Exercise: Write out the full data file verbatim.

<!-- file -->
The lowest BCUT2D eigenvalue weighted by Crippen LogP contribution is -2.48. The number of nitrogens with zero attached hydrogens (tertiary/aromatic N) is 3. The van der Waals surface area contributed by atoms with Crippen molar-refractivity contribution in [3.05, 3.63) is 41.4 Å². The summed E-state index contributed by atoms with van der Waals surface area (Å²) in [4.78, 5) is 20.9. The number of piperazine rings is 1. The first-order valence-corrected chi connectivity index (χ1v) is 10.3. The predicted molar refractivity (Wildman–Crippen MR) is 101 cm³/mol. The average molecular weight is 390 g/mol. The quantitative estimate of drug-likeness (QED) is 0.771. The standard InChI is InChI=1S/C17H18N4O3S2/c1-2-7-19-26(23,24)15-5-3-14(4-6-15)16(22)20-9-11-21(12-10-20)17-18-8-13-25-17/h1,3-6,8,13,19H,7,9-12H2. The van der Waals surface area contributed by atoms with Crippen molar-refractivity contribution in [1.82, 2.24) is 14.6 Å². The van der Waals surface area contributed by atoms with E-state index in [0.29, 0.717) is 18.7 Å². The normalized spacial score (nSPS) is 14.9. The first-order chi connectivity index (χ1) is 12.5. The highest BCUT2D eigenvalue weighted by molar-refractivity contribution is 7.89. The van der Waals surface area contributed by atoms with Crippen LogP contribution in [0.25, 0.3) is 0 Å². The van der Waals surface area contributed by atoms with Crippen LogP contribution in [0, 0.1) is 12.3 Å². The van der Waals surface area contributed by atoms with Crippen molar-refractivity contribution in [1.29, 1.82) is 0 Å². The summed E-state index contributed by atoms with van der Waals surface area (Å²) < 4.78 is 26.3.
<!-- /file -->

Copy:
The lowest BCUT2D eigenvalue weighted by Crippen LogP contribution is -2.48. The number of nitrogens with zero attached hydrogens (tertiary/aromatic N) is 3. The van der Waals surface area contributed by atoms with Crippen molar-refractivity contribution in [3.05, 3.63) is 41.4 Å². The summed E-state index contributed by atoms with van der Waals surface area (Å²) in [4.78, 5) is 20.9. The number of piperazine rings is 1. The first-order valence-corrected chi connectivity index (χ1v) is 10.3. The predicted molar refractivity (Wildman–Crippen MR) is 101 cm³/mol. The average molecular weight is 390 g/mol. The quantitative estimate of drug-likeness (QED) is 0.771. The standard InChI is InChI=1S/C17H18N4O3S2/c1-2-7-19-26(23,24)15-5-3-14(4-6-15)16(22)20-9-11-21(12-10-20)17-18-8-13-25-17/h1,3-6,8,13,19H,7,9-12H2. The van der Waals surface area contributed by atoms with Crippen molar-refractivity contribution in [1.82, 2.24) is 14.6 Å². The van der Waals surface area contributed by atoms with E-state index in [0.29, 0.717) is 18.7 Å². The normalized spacial score (nSPS) is 14.9. The first-order chi connectivity index (χ1) is 12.5. The highest BCUT2D eigenvalue weighted by molar-refractivity contribution is 7.89. The van der Waals surface area contributed by atoms with Crippen LogP contribution in [0.25, 0.3) is 0 Å². The van der Waals surface area contributed by atoms with Crippen LogP contribution in [0, 0.1) is 12.3 Å². The van der Waals surface area contributed by atoms with Crippen molar-refractivity contribution in [1.29, 1.82) is 0 Å². The summed E-state index contributed by atoms with van der Waals surface area (Å²) < 4.78 is 26.3.